If you are looking for a risk-free way to invest your money and help it grow, the answer might be as close as your local bank. Banks offer a number of investment options, including insured products like certificates of deposit, money market accounts and savings bonds, as well as more volatile choices like stock and bond mutual funds. Choosing the right options for your needs can allow your money to grow without undue risk.
Check the Federal Deposit Insurance Corp. (FDIC) coverage status of the bank by visiting the FDIC website (see Resources). As long as the bank is fully FDIC-insured, your certificates of deposit, savings accounts, checking accounts, money market accounts and other bank instruments are insured up to $250,000. This FDIC coverage does not extend to investment vehicles offered by the bank, such as mutual funds and stocks. Always get a clarification on FDIC coverage before investing in any product offered by your bank.
Decide what types of investments you are interested in. Choosing bank products that are FDIC-insured keeps your money totally safe, but the returns will not be as high as riskier investments like mutual funds. Banks sell not only guaranteed investments but riskier ones as well, and it is important for customers to know the difference.
Request a rate sheet from a teller at your bank. The rate sheet is a list of all the accounts at the bank, both deposit accounts and loan products. The document lists the current interest rate on all those products.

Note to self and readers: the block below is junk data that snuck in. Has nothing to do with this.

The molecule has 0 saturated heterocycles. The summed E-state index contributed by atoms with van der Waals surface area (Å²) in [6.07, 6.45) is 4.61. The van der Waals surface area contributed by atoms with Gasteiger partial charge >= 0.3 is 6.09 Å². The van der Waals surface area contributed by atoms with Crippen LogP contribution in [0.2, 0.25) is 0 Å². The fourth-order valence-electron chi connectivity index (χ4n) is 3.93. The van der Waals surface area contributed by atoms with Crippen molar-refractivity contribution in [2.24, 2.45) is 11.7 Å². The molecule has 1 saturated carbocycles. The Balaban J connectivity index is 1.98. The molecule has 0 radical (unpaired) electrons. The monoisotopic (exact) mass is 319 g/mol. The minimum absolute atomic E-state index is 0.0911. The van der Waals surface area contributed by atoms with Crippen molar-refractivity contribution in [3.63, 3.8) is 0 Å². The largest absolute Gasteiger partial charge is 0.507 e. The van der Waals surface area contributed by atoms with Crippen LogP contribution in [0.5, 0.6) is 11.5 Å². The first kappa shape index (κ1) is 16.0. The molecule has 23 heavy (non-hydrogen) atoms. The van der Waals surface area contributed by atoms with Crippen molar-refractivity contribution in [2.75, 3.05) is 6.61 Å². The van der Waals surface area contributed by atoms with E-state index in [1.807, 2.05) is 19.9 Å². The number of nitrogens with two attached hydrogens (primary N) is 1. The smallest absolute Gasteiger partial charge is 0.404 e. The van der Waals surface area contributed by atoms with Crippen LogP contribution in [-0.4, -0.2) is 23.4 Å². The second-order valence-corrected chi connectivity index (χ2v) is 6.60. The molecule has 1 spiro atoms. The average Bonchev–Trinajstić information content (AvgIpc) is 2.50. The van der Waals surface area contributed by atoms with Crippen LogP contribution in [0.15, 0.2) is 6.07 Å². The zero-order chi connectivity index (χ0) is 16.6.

Compare the yield on liquid investments like money market accounts and savings accounts to less-liquid choices like certificates of deposit. The rates on CDs tend to be higher than either money market or savings accounts, especially if you are able to keep your money tied up for a number of years. You need to weigh the benefits of a higher rate against the inconvenience of not having ready access to your cash.
Discuss any additional investment options with an account representative at your bank. Ask for full disclosure of any fees and expenses, as well as any commissions involved in the sale. If you are interested in mutual funds, you might be able to find less-costly investment options by working directly with a low-cost no-load mutua- fund company.
- Jupiterimages/Photos.com/Getty Images
- Where to Invest Money for Tax Saving
- Differences Between an Expected Rate of Return & a Required Rate of Return
- How to Make Money by Saving and Investing
- Can I Claim Expenses When Flipping a House?
- How to Recover Lost Money in an Investment
- How Much Money Do I Need in an Investment Account to Short Sell?
- Investing Money as a Shareholder
- The Tax Liability on Taking Money Out of an Investment
- How to Invest Money at a Young Age
- How Do You Invest to Make Money?